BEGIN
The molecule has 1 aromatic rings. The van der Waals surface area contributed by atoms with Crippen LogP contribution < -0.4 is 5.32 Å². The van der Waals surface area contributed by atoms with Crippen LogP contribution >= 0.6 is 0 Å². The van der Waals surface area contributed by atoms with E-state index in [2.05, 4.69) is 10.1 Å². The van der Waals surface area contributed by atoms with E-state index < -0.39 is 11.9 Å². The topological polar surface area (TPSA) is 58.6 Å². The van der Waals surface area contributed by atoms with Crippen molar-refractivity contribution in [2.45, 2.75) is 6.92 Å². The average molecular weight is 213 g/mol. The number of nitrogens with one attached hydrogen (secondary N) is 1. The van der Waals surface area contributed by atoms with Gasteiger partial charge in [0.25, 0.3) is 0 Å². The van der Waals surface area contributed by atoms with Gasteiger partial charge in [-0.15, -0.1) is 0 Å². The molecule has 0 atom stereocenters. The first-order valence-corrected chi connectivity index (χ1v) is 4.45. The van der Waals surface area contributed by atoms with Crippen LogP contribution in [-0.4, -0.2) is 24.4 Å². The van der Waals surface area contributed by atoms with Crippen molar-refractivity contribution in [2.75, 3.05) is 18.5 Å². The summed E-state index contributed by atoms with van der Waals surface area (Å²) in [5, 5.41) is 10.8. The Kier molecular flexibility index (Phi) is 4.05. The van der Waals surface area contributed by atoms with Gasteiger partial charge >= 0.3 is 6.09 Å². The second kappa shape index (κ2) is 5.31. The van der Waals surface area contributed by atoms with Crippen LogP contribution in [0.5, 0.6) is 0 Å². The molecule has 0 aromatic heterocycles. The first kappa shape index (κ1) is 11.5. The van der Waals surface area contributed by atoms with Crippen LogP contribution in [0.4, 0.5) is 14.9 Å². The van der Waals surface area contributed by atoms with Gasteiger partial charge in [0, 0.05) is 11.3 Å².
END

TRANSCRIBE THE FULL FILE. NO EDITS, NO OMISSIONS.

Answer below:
The molecule has 1 aromatic rings. The van der Waals surface area contributed by atoms with Crippen LogP contribution < -0.4 is 5.32 Å². The van der Waals surface area contributed by atoms with Crippen LogP contribution >= 0.6 is 0 Å². The van der Waals surface area contributed by atoms with E-state index in [2.05, 4.69) is 10.1 Å². The van der Waals surface area contributed by atoms with E-state index < -0.39 is 11.9 Å². The topological polar surface area (TPSA) is 58.6 Å². The van der Waals surface area contributed by atoms with Crippen molar-refractivity contribution in [2.45, 2.75) is 6.92 Å². The average molecular weight is 213 g/mol. The number of nitrogens with one attached hydrogen (secondary N) is 1. The van der Waals surface area contributed by atoms with Gasteiger partial charge in [0.25, 0.3) is 0 Å². The van der Waals surface area contributed by atoms with Gasteiger partial charge in [-0.15, -0.1) is 0 Å². The molecule has 0 atom stereocenters. The first-order valence-corrected chi connectivity index (χ1v) is 4.45. The van der Waals surface area contributed by atoms with Crippen LogP contribution in [-0.4, -0.2) is 24.4 Å². The van der Waals surface area contributed by atoms with Crippen molar-refractivity contribution in [2.75, 3.05) is 18.5 Å². The summed E-state index contributed by atoms with van der Waals surface area (Å²) in [5, 5.41) is 10.8. The Kier molecular flexibility index (Phi) is 4.05. The van der Waals surface area contributed by atoms with Gasteiger partial charge >= 0.3 is 6.09 Å². The second kappa shape index (κ2) is 5.31. The van der Waals surface area contributed by atoms with Crippen LogP contribution in [0.5, 0.6) is 0 Å². The molecule has 0 aromatic heterocycles. The first kappa shape index (κ1) is 11.5. The van der Waals surface area contributed by atoms with Crippen LogP contribution in [0.4, 0.5) is 14.9 Å². The van der Waals surface area contributed by atoms with Gasteiger partial charge in [0, 0.05) is 11.3 Å².